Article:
The Ferry Bridge

10postcard back 2 2A postcard from home, taken during an evening stroll by the nearby river Trent. In fact, we crossed the Trent via the Ferry Bridge, a familiar landmark to all Burtonians. The bridge leads to a walkway, Stapenhill Viaduct, which links Burton town centre to the suburb of Stapenhill, around half a mile on the other side of the river.

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Before the bridge was built, the only way across the river at that point was by a small ferry.  The bridge was gifted to the town in 1889 by the brewer, Michael Arthur Bass.

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Around that time the population of Burton was growing rapidly, mainly due to the expansion of the brewing industry. The Ferry Bridge must have been welcomed and appreciated by the large number of brewery workers who lived on one side of the river but worked on the other side. They could finally cross the river free of toll.  (Not such good news for the ferryman).

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The bridge is described as a semi-suspension bridge. It was the first of its kind in Europe to be built to this design and possibly the only one remaining. It is made of wrought iron and cast iron, and is Grade II listed. Two or three years ago it was completely refurbished.

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It is still used by hundreds of pedestrians and cyclists every day. A real turn-around is that cycling across the bridge was strictly prohibited when the bridge was first build until quite recently. Those who ignored the warnings ran the risk of a fine of forty shillings (£2.00) in the early days, which eventually rose to £10 before the rule was finally abolished. Now, a narrow cycle lane is marked and this is part of National Cycle Route 63.

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The viaduct part of the walkway is necessary as it crosses the Trent Washlands, an area which can be very wet and boggy and in fact floods from time to time.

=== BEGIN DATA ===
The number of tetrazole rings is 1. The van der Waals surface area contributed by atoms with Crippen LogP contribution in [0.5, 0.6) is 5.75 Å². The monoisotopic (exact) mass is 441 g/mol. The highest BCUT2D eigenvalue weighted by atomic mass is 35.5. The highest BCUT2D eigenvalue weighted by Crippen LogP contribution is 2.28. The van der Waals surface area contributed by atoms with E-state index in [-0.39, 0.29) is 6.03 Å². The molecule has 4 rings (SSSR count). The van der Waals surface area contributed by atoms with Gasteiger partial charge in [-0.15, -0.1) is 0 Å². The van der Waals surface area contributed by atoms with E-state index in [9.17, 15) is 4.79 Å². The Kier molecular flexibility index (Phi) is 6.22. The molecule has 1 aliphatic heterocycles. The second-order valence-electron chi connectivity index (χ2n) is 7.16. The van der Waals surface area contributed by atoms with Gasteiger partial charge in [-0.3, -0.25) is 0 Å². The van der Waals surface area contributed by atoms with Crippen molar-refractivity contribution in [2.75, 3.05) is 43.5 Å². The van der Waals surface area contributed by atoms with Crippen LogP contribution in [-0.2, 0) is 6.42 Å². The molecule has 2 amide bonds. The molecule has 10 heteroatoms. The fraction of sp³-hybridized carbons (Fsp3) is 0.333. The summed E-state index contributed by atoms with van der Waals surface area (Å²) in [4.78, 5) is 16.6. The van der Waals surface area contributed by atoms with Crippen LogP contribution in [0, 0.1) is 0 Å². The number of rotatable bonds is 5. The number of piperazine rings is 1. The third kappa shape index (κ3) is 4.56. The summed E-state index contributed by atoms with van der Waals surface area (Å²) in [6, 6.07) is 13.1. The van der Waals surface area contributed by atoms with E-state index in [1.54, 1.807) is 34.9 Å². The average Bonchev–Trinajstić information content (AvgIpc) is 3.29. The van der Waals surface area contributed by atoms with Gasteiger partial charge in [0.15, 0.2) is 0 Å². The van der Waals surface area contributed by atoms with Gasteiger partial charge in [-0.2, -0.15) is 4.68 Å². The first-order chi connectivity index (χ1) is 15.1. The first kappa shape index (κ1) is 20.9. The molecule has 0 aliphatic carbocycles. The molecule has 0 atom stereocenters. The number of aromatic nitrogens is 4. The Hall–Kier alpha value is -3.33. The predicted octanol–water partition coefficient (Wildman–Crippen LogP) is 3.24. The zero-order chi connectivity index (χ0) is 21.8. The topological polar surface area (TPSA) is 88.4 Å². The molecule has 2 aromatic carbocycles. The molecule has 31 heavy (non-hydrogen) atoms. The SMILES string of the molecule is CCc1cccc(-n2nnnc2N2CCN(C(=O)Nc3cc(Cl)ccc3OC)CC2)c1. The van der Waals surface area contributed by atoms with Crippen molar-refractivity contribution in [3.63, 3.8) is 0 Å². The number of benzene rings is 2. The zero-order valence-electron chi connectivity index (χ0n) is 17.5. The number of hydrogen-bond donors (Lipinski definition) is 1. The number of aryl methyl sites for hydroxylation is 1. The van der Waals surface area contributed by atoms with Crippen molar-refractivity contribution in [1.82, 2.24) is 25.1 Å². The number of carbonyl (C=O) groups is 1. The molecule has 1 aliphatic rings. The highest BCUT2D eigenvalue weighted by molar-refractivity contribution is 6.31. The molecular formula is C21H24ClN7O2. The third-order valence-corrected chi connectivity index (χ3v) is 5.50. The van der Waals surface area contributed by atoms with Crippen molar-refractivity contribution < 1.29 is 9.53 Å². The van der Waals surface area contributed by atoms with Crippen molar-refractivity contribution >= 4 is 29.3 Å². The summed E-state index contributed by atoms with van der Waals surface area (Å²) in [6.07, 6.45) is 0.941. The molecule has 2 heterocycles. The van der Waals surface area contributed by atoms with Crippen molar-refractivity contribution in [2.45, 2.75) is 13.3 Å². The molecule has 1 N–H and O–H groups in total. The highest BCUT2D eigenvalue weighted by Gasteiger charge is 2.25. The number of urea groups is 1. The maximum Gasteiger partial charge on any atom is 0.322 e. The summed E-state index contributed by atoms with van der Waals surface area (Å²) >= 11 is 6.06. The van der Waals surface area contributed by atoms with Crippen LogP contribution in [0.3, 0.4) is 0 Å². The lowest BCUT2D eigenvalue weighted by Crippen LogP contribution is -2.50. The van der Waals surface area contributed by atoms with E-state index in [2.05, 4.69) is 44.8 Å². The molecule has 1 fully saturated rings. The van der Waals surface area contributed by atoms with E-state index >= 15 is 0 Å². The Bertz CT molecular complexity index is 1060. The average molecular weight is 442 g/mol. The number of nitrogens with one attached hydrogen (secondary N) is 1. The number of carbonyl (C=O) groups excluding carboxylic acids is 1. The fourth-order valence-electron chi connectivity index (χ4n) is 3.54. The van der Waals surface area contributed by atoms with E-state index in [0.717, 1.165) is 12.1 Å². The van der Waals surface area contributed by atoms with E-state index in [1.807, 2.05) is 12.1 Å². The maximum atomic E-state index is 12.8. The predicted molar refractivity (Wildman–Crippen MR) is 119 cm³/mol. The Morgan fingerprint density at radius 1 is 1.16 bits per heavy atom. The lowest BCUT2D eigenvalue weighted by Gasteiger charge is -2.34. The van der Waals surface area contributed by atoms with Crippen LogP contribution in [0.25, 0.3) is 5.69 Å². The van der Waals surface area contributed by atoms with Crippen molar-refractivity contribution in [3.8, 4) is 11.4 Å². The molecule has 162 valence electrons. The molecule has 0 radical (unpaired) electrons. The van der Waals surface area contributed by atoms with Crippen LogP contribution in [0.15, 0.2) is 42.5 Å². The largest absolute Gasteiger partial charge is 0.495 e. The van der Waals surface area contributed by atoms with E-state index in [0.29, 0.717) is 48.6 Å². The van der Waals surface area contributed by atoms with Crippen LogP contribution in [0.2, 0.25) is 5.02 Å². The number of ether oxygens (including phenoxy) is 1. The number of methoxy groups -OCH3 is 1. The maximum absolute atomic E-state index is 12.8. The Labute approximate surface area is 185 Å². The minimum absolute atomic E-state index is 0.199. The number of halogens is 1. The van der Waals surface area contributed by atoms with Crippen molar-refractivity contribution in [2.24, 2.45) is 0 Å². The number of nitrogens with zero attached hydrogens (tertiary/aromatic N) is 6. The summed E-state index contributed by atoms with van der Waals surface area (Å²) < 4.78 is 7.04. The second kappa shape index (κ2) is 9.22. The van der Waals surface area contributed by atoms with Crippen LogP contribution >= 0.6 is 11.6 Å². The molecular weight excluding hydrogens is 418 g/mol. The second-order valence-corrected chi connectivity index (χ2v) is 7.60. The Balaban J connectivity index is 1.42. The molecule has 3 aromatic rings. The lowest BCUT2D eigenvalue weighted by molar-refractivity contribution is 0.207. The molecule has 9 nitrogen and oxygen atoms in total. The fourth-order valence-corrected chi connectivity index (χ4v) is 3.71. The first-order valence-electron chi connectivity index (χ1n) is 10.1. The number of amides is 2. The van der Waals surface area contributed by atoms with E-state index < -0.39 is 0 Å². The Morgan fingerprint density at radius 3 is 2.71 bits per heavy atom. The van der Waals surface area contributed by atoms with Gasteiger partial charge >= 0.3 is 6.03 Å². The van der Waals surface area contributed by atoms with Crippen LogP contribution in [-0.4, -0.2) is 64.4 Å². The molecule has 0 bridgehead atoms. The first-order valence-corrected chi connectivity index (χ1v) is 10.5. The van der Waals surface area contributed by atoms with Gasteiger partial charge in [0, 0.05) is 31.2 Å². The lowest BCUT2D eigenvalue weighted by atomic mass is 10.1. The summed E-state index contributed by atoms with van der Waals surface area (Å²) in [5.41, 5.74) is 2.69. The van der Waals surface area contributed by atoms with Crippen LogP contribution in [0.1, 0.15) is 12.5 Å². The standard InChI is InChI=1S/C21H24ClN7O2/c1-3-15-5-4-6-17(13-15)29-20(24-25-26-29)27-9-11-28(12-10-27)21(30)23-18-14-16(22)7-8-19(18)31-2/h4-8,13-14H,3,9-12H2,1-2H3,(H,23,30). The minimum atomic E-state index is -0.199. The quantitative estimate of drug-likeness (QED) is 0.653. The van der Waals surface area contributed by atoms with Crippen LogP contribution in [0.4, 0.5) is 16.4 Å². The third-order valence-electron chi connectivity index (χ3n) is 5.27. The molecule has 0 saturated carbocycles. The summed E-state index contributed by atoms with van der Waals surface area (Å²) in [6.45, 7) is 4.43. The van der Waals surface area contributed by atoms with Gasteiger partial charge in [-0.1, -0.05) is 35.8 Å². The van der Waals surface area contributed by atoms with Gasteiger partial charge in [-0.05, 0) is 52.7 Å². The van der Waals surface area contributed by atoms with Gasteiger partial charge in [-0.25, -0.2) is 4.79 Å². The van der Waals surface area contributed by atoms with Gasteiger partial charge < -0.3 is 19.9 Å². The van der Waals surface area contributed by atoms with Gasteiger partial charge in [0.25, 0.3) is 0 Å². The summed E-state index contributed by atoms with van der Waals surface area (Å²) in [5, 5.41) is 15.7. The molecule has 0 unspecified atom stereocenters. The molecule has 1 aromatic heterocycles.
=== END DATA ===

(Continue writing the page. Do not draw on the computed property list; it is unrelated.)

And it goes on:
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At the Stapenhill side of the river are the Stapenhill Gardens, an area very popular with residents. Locals will tell you this is the largest swan in England!

Marmite – Love it or loathe it

Not only is Burton on Trent the brewing capital of the UK, but it is also the home of Marmite, which has been produced in the town for well over 100 years. Marmite is a by-product of the brewing process and is made from the excess yeast produced during brewing.

Marmite

Those of you who don’t live in Burton on Trent can be forgiven for thinking that this is an April Fool joke. Why? Because while other towns and cities have statues of kings, queens, prime ministers, politicians, military heroes, writers, artists, sports personalities and entertainers, we have a sculpture of a Marmite jar! (Actually we do have other statues, etc. and these may be covered in future posts).

So, well established facts or April Fool fiction?

• Marmite is good for you. It is gluten free and contains high levels of vitamin B3, folic acid and thiamine
• Countless Burton babies have been weaned on Marmite on toast without any (known) ill effects.
• There is a sculpture in Burton in the shape of a jar of Marmite
• The sculpture is called Monumite
• It incorporates some digital technology and visitors can download information from it onto their mobile phones via Bluetooth.
• Recent scientific studies have discovered that ‘love it or hate it’ all depends on your genes. The Marmite Gene Project reports that ‘whether you fall into the loathe it or love it category all depends on your genes. The ‘Marmite Gene Project’ shows that people are born biologically more likely to be either lovers or haters of Marmite thanks to 15 single nucleotide polymorphisms (SNP’s or genetic markers, in lay terms) linked to their taste preference’.

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